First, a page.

Many of these stations have had to be be relocated in the last 30 years due to development. So, they have devised a formula to extrapolate the new data for the new locations. Sounds like comparing apples to oranges if you ask me.

  8. …Ive talked about this before….
    I remember a 5th grade science book (waaaaay to many years ago to remember the name) that had a circular chart that showed a progression:
    from ice covered arctic ocean with essentially zero moisture coming off of it (at the end of an ice age), no new snow means no more glacier support, the ice mass thins and starts to recede, the planet heats as a result of bare ground, the ice melts faster from the new warmth, the newly open ocean allows moisture to gather and create snow, the snow covered land begins to reflect sunlight, things cool down, ocean gets ice covered, repeat as necessary…..

    simplistic, i know….but it still makes a lot of sense to me…

    …I’m pretty sure that with as many monkey wrenches us idiot humans have tried to work on the planet with
    that there’s some repercussions that may accelerate some parts of that cycle, but in the end, and as always, things will be controlled by forces that we are just getting the barest hint of now…
    …It’d be nice to time travel to 24th century Earth to see if we ever “got it”……

  9. W7ENK says:

    Ahhh… It’s so hard to refrain from commenting, because I can feel my Political Tourette’s wanting to kick in!!! 😳

  10. Daren Strong says:

    Mark, Thanks so much for your “level headed” discussion of this topic. It’s refreshing to see the information without any bias one way or the other. I appreciate your work!

  11. umpire says:

    People want to focus on the urban heat island effect, but I think you have to look at two other factors, at least. One is the growth of the human population on this planet, which lends to more and bigger cities, as well as more consumption, more and bigger heat islands, etc.

    But a primary potential source of warming is the industrialization of the planet. Before 1900, there were few trains and cars, few factories, and most of the population lived on plots of land where, through very hard work, they eked out enough food to get them through the year.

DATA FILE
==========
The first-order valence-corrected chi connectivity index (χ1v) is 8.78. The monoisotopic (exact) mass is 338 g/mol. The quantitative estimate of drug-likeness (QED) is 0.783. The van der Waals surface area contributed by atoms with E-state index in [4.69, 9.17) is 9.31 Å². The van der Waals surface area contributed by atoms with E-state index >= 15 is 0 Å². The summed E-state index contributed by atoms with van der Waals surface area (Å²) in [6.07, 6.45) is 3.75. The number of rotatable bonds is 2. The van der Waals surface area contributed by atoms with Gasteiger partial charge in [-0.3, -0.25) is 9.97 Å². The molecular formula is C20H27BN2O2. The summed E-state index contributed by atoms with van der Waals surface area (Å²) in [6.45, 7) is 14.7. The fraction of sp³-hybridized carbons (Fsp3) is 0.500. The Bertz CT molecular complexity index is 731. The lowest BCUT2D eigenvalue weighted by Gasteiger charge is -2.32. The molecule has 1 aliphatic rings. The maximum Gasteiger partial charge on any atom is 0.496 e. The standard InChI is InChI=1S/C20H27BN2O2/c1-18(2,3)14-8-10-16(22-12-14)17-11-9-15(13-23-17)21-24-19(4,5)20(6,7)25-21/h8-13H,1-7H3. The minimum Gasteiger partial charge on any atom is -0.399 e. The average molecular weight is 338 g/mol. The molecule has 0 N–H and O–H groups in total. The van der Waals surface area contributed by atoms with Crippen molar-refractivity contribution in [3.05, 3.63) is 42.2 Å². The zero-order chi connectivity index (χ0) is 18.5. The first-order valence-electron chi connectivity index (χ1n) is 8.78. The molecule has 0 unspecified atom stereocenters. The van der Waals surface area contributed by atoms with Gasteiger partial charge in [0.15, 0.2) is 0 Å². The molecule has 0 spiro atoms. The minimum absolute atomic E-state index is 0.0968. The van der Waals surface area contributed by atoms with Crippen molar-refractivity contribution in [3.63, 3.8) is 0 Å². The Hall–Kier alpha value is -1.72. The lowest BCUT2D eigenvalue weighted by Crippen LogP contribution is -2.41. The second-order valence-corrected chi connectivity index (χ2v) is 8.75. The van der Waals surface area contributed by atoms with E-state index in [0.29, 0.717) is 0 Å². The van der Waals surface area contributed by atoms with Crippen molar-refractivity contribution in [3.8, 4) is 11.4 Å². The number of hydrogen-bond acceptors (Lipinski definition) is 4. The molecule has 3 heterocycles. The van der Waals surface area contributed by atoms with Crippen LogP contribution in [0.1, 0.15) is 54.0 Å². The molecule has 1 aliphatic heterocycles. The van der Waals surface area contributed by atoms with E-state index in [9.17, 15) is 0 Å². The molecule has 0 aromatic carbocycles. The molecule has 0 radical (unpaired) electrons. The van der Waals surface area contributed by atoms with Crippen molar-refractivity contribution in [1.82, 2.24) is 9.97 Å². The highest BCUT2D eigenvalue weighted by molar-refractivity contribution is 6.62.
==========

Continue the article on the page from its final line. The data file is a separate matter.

Compare that to today’s food production alone, especially in first and second world countries – factory farming, with many gas/diesel powered machines to not only tend and harvest the fields, but also to water them. Plus, the factory production of the massive amounts of chemicals put onto those fields. Then the transporation cost of shipping food to production facilities for processing, then on to stores. Plus the fact that much of the food we eat today is heavily processed. All of this takes massive amounts of energy, which ultimately produces carbon and other chemicals that end up in the atmosphere.

    This is a new experience for the planet, and it appears these activities lead to warming of the atmosphere. And, we haven’t even gotten to all of the productions costs of all of the other “stuff” we buy, consume, and most likely toss out instead of recycling.

  12. Gidrons says:

    OK, I’ll bite.

    1. Personally, I don’t see the problem with global warming if it breaks the ice age cycle. Like Mark, I don’t see the Doomsday, Venus-like conditions developing. I don’t remember the exact numbers, but it was something like London has been under 1000 ft of ice 900,000 out of the last 1,000,000 years. I’d add something about dependence on OPEC if this weren’t a science only discussion.

    2. Like others have said, one decade or century is not enough statistically to say a million year trend has been broken.

    3. Like others have said, the Great Lakes were created only 10,000 years ago when the glaciers retreated. Clearly the warming predates the rise in CO2 levels.

    4. Does the warming release CO2 or does CO2 cause the warming or both? If so, why does the cycle reverse into an ice age?

    5. Is manmade CO2 more than what would have been created if man wasn’t around? Picture the plains filled with bison and unchecked forest fires.

    6. Politics has corrupted the data but to what extent. It would be nice to be able to trust the data. I don’t.

    7. Like others have said, there are numerous factors affecting climate. I expect the sun is the biggest factor of all, and would love to see the solar miminum last at least 22 years to see the impact.

    And believe it or not, I’m still open minded on the topic.

  13. Ryan (Walnut Grove) says:

    I think it would be ignorant to not state that humans haven’t impacted the planet resulting in some sort of global warming. I think the bigger debate is about how much humans have contributed to this phenomena.

    Regardless of the answer to that debate humans should take care of the planet and do everything possible to reduce waste and pollution.

    The other question is how much of this is the cyclical climatic cycles the planet experiences every so many decades or centuries. How much do outside influences such as solar output or other space phenomena influence our planetary climate?

    Taking the chart Mark posted at face value without much evaluation one would assume that we are about to enter a new cooling phase.

    • Boydo3 500' North Albany says:

      And what would the graph look like if it kept going back in time? We know that when John Muir heard about the great glaciers flowing to the sea in what we now call Glacier Bay Alaska, he was quite impressed at how far the glaciers had receded by the time he got there to see them in 1879.